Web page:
Seven Distinctions of Children's Spirituality

Editors' Note: This article is part of the Patheos Public Square on The Spirituality of Children. Read other perspectives here.

One of the greatest champions of children's spirituality in history was Jesus. Jesus placed a child in the midst of the disciples, informing them that the Kingdom of God belongs to "such as these" and that whoever "does not receive the Kingdom of God like a child shall not enter it." (See Matthew 19, Mark 10, and Luke 18.) In this way Jesus made children "the pattern and paradigm of God's reign." (See John T. Carroll's Children in the Bible.) Furthermore the first person in history to greet and celebrate the advent of Jesus, God incarnate, was an unborn child — John the (not yet) Baptist in utero.

So, why was Jesus so keen for adults to welcome, learn from, and even become like children in order to belong to God's reign? And what are some of the things that make children's spirituality so valuable and distinct from adult spirituality?

The humility, vulnerability, and low status of children

Children lack high status and are vulnerable to the will and actions of others. They don't come to God or to our faith communities with pretensions of how important they are. They are naturally open and carefree in relation to God as they realize they have nothing to offer and everything to gain.

It is no coincidence that in all three gospel accounts, the story of the rich young ruler follows the story of Jesus welcoming the children. In the rich man's story we see a man unable to divest himself of status and possessions in order to follow Jesus freely, the opposite of the child who has nothing and responds to Jesus' welcome without question. This natural humility of children, coupled with an unashamed acknowledgement and expectation that they need to be helped and served, acts as a model of discipleship for adults. We are reminded that for Jesus the outsiders often become the center, the weak become the pattern for the strong, the dependent become the model for the "got-it-all-togethers."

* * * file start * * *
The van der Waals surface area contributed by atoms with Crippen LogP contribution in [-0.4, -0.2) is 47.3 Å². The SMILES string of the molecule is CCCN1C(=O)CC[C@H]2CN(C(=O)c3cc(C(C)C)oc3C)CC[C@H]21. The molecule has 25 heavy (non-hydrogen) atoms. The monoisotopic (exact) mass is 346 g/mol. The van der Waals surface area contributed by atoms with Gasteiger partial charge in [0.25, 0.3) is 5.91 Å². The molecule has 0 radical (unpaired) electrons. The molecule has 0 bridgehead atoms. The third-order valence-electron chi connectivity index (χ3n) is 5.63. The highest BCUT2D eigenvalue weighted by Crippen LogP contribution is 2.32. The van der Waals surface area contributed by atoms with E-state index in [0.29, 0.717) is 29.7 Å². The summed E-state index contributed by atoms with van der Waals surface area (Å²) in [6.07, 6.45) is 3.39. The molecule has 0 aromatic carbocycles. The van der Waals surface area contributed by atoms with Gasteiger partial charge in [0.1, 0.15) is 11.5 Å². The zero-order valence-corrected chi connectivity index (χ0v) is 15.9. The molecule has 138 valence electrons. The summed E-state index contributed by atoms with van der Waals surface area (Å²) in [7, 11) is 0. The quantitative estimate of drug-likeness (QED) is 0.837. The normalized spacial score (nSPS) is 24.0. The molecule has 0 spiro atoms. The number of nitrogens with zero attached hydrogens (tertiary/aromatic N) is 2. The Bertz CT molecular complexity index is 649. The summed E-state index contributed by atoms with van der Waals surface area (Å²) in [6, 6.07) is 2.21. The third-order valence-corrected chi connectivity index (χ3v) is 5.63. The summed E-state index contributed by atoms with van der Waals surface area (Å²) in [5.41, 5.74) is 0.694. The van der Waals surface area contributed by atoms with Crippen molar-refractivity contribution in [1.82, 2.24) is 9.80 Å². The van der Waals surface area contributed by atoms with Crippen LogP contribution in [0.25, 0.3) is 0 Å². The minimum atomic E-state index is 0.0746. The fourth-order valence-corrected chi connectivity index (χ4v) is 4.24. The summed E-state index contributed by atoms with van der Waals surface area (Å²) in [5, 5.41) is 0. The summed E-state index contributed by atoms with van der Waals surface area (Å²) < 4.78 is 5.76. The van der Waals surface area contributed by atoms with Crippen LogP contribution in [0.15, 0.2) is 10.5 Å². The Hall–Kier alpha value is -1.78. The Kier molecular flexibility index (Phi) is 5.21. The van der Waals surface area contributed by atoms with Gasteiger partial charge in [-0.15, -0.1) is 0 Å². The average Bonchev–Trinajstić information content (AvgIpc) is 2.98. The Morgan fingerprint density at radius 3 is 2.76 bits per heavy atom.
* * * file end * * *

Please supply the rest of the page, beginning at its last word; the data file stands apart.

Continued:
The trusting dependence of children

Trust is the bedrock of the existence of children, who fundamentally need the care and nurture of others to survive and thrive. For children this poses no problem and thus a trusting dependence on God's grace is effortless and uncomplicated. Children are willing and able to accept God's love and goodness, and eagerly expect God's answers to prayer without caveat. Doubt and distrust are exceptionally adult "qualities" that become a challenge for us to unlearn in our relationship with a good God who lies beyond our understanding.

The openness and flexibility of children

A child's spirituality is not built on their depth of knowledge but on their openness and flexibility. They are used to not having all the information, and instead are accustomed to processing new information that changes their worldview constantly, flexibly adapting their lives according to it. They are not trapped by an adherence to the ways things have always been done or understood before. They are radically open to fresh insights and to the voice of God.

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Children as those who play and exist in the present

Schleiermacher observed the fact that children play and adults practice. Play is about an imaginative engagement in the present moment. Children are not concerned with utility — what will be useful or beneficial in the future — or interested in perfection or completion (all the reasons we adults practice), but are far more concerned with a joyful participation in all things. Children remind us that discipleship is about messy, enthusiastic participation rather than understanding or mastery.

The curiosity, wonder, and imagination of children

Children are naturally curious and filled with wonder. This wonder asks questions, and engages the imagination while simultaneously processing facts. To a highly rational adult, a child who is inquisitive and eager to understand what God is like, and unafraid to mix imagination with their discoveries and experiences, presents a holy challenge. The story of David and Goliath is an excellent example. According to the adult mindset of the Israelite troops the feared warrior simply cannot be faced. Into this mix comes the child, David, with his unwavering trust in God, coupled with the imagination to see Goliath as a bear or a wolf, thus representing no greater threat than a normal day looking after sheep. David has no need of adult armour or training. In fact these are the very things that would make his triumph impossible. His imaginative reinterpretation of the situation, alongside his trust, forms in him the courage and the way through that the adults cannot find.